Gilliat,a fisherman/smuggler is in jail, and is offered a pardon, if he undertakes a mission to sail to France to rescue Douchette, an English agent, whose cover has been blown,and who has now been jailed. Gilliat accepts the challenge.
A boy haunted by nightmares about the night his entire family was murdered is brought up by a neighboring family in the 1880s. He falls for his lovely adoptive sister but his nasty adoptive brother and mysterious uncle want him dead.
Gilliatt, a fisherman-turned-smuggler on the isle of Guernsey, agrees to transport a beautiful woman to the French coast in the year 1800. She tells him she hopes to rescue her brother from the guillotine. Gilliatt finds himself falling in love and so feels betrayed when he later learns this woman is a countess helping Napoleon plan an invasion of England. In reality, however, the "countess" is an English agent working to thwart this invasion. When Gilliatt finds this out, he returns to France to rescue the woman whose true purpose has been discovered by the French.Written by
dinky-4 of Minneapolis
British soldiers did not wear shakos (hats) like those depicted. The shakos of the time tended to be plain black hats with only a regimental number badge at the front. See more »
Opening credits prologue: Guernsey in the Channel Islands near the coast of France in the year 1800, where fishermen, prevented by war from following their usual livelihood, turned to other occupations.... See more »
Not as bad as some - but dull and over written (or under edited)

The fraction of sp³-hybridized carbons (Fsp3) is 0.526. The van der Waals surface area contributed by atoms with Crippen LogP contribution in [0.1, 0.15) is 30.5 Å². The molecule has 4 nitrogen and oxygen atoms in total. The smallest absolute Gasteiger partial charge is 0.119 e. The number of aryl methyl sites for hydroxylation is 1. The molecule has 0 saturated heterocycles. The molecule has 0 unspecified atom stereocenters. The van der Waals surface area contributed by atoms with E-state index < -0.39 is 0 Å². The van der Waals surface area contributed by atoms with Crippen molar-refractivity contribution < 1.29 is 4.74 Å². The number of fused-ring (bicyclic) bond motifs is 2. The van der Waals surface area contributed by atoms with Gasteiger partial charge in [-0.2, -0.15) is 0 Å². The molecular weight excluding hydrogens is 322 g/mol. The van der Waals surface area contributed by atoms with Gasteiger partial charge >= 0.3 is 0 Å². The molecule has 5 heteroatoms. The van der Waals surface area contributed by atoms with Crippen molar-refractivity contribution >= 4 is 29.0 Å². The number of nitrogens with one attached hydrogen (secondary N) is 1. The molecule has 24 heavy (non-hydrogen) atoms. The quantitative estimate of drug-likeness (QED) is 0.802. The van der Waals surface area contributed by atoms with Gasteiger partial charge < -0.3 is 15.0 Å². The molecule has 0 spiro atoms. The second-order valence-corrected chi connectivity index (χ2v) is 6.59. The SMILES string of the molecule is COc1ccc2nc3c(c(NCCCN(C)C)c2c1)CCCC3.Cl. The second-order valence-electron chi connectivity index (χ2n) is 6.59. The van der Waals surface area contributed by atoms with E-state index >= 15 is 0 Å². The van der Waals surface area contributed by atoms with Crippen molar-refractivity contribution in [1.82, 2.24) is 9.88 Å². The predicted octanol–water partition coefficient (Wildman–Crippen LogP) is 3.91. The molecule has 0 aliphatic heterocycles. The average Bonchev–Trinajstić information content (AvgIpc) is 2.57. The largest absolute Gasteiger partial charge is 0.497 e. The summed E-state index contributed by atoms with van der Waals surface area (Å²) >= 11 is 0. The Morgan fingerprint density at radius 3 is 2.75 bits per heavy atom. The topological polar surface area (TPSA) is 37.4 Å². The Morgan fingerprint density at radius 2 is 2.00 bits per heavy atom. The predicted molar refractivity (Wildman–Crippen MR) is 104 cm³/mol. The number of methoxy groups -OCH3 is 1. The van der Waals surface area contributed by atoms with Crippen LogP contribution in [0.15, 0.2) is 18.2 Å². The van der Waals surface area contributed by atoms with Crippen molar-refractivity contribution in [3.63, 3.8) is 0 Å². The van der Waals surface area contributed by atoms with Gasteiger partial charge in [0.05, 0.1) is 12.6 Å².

The dialogue in this movie is ploddingly pedantically awful - and there is so much of it! Maybe it is because the film is set the early 19th Century and people are trying to make it look classy but everyone in this film gives full weight to every syllable of their every line. There is not a single "ain't," "shalln't," "can't," or "won't" in the whole thing. Everything is delivered in a very stagy mock-formal manner that, had it been camped up might have been amusing, but, as it wasn't, is merely grindingly dull.
The writer, Borden Chase, was obviously much happier with westerns - he wrote the classic Red River amongst others - and seems to have been overawed by the language when adapting a novel by such a revered writer as Victor Hugo (who also wrote Les Misrables) - or he was just plain out of his depth when attempting to write a 'period' piece. For whatever reason, the dialogue is stilted and clumsy; sounding at times like a dubbed Italian movie rather than a film written by someone who's first language was English.
Not as bad as some - but dull.
9 of 20 people found this review helpful.
Was this review helpful to you?
| Report this